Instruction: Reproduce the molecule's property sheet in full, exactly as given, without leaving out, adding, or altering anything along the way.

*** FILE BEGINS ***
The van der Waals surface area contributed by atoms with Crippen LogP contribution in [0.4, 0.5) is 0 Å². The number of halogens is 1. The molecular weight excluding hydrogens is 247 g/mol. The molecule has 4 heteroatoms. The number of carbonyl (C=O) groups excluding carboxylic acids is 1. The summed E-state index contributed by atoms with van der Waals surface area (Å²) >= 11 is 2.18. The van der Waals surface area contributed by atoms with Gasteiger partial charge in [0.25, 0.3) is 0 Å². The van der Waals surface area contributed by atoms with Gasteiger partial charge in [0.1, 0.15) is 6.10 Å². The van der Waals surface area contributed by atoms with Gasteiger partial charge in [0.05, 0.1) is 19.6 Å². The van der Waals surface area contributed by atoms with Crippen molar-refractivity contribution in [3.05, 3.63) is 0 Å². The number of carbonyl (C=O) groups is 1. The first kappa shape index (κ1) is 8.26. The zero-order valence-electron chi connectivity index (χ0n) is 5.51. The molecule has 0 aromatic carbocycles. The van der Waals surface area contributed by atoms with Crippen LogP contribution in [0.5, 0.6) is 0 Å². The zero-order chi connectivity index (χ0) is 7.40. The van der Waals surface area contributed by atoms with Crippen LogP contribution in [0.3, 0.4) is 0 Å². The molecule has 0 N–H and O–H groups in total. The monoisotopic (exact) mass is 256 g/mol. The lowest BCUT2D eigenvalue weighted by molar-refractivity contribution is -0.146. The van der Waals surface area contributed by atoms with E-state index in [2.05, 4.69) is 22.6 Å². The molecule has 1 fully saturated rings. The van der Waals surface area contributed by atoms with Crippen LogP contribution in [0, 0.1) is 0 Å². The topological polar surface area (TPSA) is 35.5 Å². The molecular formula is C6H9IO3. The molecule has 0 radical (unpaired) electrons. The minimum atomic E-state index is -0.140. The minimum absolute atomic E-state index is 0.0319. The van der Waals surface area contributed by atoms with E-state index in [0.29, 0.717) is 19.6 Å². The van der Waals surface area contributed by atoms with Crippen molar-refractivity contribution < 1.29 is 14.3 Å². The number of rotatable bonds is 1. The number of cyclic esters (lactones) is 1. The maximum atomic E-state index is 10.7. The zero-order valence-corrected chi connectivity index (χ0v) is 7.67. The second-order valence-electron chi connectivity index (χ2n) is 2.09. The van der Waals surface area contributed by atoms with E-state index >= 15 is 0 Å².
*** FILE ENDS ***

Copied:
The van der Waals surface area contributed by atoms with Crippen LogP contribution in [0.4, 0.5) is 0 Å². The number of halogens is 1. The molecular weight excluding hydrogens is 247 g/mol. The molecule has 4 heteroatoms. The number of carbonyl (C=O) groups excluding carboxylic acids is 1. The summed E-state index contributed by atoms with van der Waals surface area (Å²) >= 11 is 2.18. The van der Waals surface area contributed by atoms with Gasteiger partial charge in [0.25, 0.3) is 0 Å². The van der Waals surface area contributed by atoms with Gasteiger partial charge in [0.1, 0.15) is 6.10 Å². The van der Waals surface area contributed by atoms with Gasteiger partial charge in [0.05, 0.1) is 19.6 Å². The van der Waals surface area contributed by atoms with Crippen molar-refractivity contribution in [3.05, 3.63) is 0 Å². The number of carbonyl (C=O) groups is 1. The first kappa shape index (κ1) is 8.26. The zero-order valence-electron chi connectivity index (χ0n) is 5.51. The molecule has 0 aromatic carbocycles. The van der Waals surface area contributed by atoms with Crippen LogP contribution in [0.5, 0.6) is 0 Å². The zero-order chi connectivity index (χ0) is 7.40. The van der Waals surface area contributed by atoms with Crippen LogP contribution in [0.3, 0.4) is 0 Å². The molecule has 0 N–H and O–H groups in total. The monoisotopic (exact) mass is 256 g/mol. The lowest BCUT2D eigenvalue weighted by molar-refractivity contribution is -0.146. The van der Waals surface area contributed by atoms with E-state index in [2.05, 4.69) is 22.6 Å². The molecule has 1 fully saturated rings. The van der Waals surface area contributed by atoms with Crippen LogP contribution in [0, 0.1) is 0 Å². The topological polar surface area (TPSA) is 35.5 Å². The molecular formula is C6H9IO3. The molecule has 0 radical (unpaired) electrons. The minimum atomic E-state index is -0.140. The minimum absolute atomic E-state index is 0.0319. The van der Waals surface area contributed by atoms with E-state index in [0.29, 0.717) is 19.6 Å². The van der Waals surface area contributed by atoms with Crippen molar-refractivity contribution < 1.29 is 14.3 Å². The number of rotatable bonds is 1. The number of cyclic esters (lactones) is 1. The maximum atomic E-state index is 10.7. The zero-order valence-corrected chi connectivity index (χ0v) is 7.67. The second-order valence-electron chi connectivity index (χ2n) is 2.09. The van der Waals surface area contributed by atoms with E-state index >= 15 is 0 Å².